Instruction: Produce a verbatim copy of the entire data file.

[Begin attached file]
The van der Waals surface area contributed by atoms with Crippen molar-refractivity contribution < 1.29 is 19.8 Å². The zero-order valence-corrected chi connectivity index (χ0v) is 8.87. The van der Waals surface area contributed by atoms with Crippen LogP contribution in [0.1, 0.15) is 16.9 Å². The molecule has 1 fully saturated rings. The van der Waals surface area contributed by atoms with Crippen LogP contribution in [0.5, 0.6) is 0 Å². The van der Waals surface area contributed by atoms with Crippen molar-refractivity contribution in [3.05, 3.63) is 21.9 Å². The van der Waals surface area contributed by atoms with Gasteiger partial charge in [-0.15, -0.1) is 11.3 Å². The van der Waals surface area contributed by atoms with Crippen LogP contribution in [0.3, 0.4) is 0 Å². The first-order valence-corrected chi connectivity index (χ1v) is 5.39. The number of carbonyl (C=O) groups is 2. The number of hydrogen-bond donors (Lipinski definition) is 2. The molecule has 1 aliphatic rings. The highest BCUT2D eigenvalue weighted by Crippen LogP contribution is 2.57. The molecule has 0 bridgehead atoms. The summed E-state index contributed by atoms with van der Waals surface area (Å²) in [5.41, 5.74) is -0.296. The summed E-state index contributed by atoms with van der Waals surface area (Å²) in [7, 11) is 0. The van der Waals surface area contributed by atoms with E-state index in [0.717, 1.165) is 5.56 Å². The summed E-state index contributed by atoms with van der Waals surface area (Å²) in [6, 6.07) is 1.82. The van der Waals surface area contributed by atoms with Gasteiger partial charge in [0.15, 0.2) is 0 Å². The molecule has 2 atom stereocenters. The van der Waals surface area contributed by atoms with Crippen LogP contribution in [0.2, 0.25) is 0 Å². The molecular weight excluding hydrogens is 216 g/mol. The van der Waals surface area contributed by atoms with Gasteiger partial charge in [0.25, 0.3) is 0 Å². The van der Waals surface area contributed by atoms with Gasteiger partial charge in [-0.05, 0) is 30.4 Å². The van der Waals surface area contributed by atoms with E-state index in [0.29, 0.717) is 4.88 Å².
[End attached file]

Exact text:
The van der Waals surface area contributed by atoms with Crippen molar-refractivity contribution < 1.29 is 19.8 Å². The zero-order valence-corrected chi connectivity index (χ0v) is 8.87. The van der Waals surface area contributed by atoms with Crippen LogP contribution in [0.1, 0.15) is 16.9 Å². The molecule has 1 fully saturated rings. The van der Waals surface area contributed by atoms with Crippen LogP contribution in [0.5, 0.6) is 0 Å². The van der Waals surface area contributed by atoms with Crippen molar-refractivity contribution in [3.05, 3.63) is 21.9 Å². The van der Waals surface area contributed by atoms with Gasteiger partial charge in [-0.15, -0.1) is 11.3 Å². The van der Waals surface area contributed by atoms with Crippen LogP contribution in [0.3, 0.4) is 0 Å². The first-order valence-corrected chi connectivity index (χ1v) is 5.39. The number of carbonyl (C=O) groups is 2. The number of hydrogen-bond donors (Lipinski definition) is 2. The molecule has 1 aliphatic rings. The highest BCUT2D eigenvalue weighted by Crippen LogP contribution is 2.57. The molecule has 0 bridgehead atoms. The summed E-state index contributed by atoms with van der Waals surface area (Å²) in [5.41, 5.74) is -0.296. The summed E-state index contributed by atoms with van der Waals surface area (Å²) in [7, 11) is 0. The van der Waals surface area contributed by atoms with E-state index in [0.717, 1.165) is 5.56 Å². The summed E-state index contributed by atoms with van der Waals surface area (Å²) in [6, 6.07) is 1.82. The van der Waals surface area contributed by atoms with Gasteiger partial charge in [0.15, 0.2) is 0 Å². The molecule has 2 atom stereocenters. The van der Waals surface area contributed by atoms with Crippen LogP contribution in [0.2, 0.25) is 0 Å². The molecular weight excluding hydrogens is 216 g/mol. The van der Waals surface area contributed by atoms with Gasteiger partial charge in [0.25, 0.3) is 0 Å². The van der Waals surface area contributed by atoms with Gasteiger partial charge in [-0.05, 0) is 30.4 Å². The van der Waals surface area contributed by atoms with E-state index in [0.29, 0.717) is 4.88 Å².